Part two: The debate over emissions, flowback and risk
This is the second article looking at the issue of fracking in Michigan. Part one discussed earthquakes, water usage and misinformation in the media about the process.
The popular fears about hydraulic fracturing, "fracking," tend to be overblown or based on ignorance about what can seem like a confusing process.
But there are legitimate debates among experts about ongoing or potential harms. These include issues of flowback, which is the water-based solution that flows to the surface as a result of fracking, leaking, greenhouse gas emissions from methane and general debate about risk.
Anthony Ingraffea, a professor of engineering at Cornell University, says he worries about the effects of drilling, which as the process increases, could damage the environment.
"Fracking is an enabling technology and is actually a relatively small part of the entire process," he said. "By far and away, the environmental issues, the human health issues, (and) the climate change issues depend much more on what happens other than fracking."
However, several experts were careful to put these problems in context and explained that there is a trade-off, or cost, to produce any type of energy.
Regarding issues like flowback and contamination, geologist Hal Fitch said Michigan carefully monitors and regulates the fracking process. In the state, waste is required to be stored in metal containers. Other states allow open wells prior to disposal. Companies today also are able to clean and reuse the water in other wells.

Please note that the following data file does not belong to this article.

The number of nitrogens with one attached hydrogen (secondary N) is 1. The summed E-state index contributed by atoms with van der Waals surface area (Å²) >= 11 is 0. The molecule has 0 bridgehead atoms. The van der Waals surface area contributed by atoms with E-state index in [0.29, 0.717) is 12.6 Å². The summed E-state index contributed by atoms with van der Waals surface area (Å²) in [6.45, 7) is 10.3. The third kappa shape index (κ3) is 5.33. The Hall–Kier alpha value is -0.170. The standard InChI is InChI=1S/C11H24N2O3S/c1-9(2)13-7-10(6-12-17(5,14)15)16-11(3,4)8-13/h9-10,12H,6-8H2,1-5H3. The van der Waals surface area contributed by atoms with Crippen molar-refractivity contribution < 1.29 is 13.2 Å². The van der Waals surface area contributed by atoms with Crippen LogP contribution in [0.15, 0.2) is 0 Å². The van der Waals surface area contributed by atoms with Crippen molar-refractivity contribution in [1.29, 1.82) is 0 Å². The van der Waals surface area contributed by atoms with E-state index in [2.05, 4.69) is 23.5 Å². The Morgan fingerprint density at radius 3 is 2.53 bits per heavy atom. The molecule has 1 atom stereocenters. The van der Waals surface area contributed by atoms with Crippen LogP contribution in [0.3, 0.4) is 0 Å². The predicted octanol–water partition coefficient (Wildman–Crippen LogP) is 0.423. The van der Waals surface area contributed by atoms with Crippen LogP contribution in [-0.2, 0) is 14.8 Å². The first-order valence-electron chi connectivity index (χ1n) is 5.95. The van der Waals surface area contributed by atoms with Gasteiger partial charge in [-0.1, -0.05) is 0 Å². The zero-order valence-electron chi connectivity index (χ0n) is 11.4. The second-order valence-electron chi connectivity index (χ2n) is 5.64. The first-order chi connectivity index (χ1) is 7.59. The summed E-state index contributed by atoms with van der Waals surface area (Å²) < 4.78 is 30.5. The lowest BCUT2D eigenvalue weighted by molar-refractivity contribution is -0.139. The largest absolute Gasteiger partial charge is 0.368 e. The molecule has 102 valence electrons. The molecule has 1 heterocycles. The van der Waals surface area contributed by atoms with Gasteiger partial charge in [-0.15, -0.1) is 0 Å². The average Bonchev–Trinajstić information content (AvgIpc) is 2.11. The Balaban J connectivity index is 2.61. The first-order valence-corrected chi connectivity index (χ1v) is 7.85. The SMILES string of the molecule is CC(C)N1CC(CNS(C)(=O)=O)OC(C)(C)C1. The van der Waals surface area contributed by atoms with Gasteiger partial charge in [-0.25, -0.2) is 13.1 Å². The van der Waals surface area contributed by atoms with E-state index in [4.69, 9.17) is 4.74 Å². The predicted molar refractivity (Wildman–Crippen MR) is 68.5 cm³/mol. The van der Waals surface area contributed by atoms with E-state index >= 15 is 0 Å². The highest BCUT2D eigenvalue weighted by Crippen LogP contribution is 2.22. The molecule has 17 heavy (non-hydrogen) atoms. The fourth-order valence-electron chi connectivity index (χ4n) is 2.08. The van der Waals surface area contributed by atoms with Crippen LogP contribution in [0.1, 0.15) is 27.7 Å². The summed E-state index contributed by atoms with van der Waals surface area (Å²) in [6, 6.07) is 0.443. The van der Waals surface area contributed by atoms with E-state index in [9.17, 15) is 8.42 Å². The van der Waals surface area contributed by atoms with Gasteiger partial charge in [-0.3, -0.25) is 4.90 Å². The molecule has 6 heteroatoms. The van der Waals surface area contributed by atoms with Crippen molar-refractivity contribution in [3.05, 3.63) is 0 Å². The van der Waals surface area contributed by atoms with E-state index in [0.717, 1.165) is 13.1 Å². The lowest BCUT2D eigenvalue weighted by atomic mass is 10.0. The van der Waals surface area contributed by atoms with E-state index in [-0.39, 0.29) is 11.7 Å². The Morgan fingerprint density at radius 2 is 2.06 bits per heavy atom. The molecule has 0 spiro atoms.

One ongoing issue is over greenhouse gas emissions.
Natural gas generally is seen as a cleaner and "greener" alternative to oil and coal. In the past six years, the United States has led the world in carbon emissions reductions, largely because of the explosion in natural gas extraction brought on by the fracking process.
But in recent years, there have been competing studies over how much methane leaks from natural gas wells and the effects that may have on greenhouse gas emissions. Some scientists, most notably at Cornell University, maintain that methane leaks may be as damaging to the environment as the emissions from coal plants.
The U.S. Environmental Protection Agency and other groups disagree. Earlier this year, the EPA estimated that methane emissions were down substantially over the past two decades, despite a 40 percent increase in natural gas production.
Donald Siegel, a professor of Earth sciences at Syracuse University, said this is an issue to keep an eye on.
"The intellectual leadership against fracking are reasonably concerned that methane loss during production (individually minor but combined plausibly meaningful) could exacerbate global climate disruption," he said. "This is a hypothesis worth looking at more. I, too, am concerned about climate disruption and very much so."
Energy companies have been responding, trying to capture and sell the methane rather than burn it off.
Terry Engelder, a professor of geosciences at Penn State University, shares some of Siegel's concerns, but points out that other sources of energy also have costs. They think energy production, and fracking in particular, is greatly misunderstood.
Siegel said he "knows of no other industry so distorted by opponents."
Now studying in Pennsylvania, Engelder was in Michigan looking at the Antrim Shale in the 1980s. He said gas and oil extraction is getting safer all the time, but there is a risk in everything. He say all energy has costs and the debate ignores the issue of risk, which people accept in almost every area of their lives but are supposed to pretend doesn’t exist when it comes to fracking and energy.
"With the misinformation, the public has no way to access risk," Engelder said. "Risk can be measured in driving, and the public tolerates that risk … and yet they apparently tolerate zero risk in the gas industry? Meanwhile, (the public) is using natural gas to heat their homes and cook their hamburgers … that isn’t free."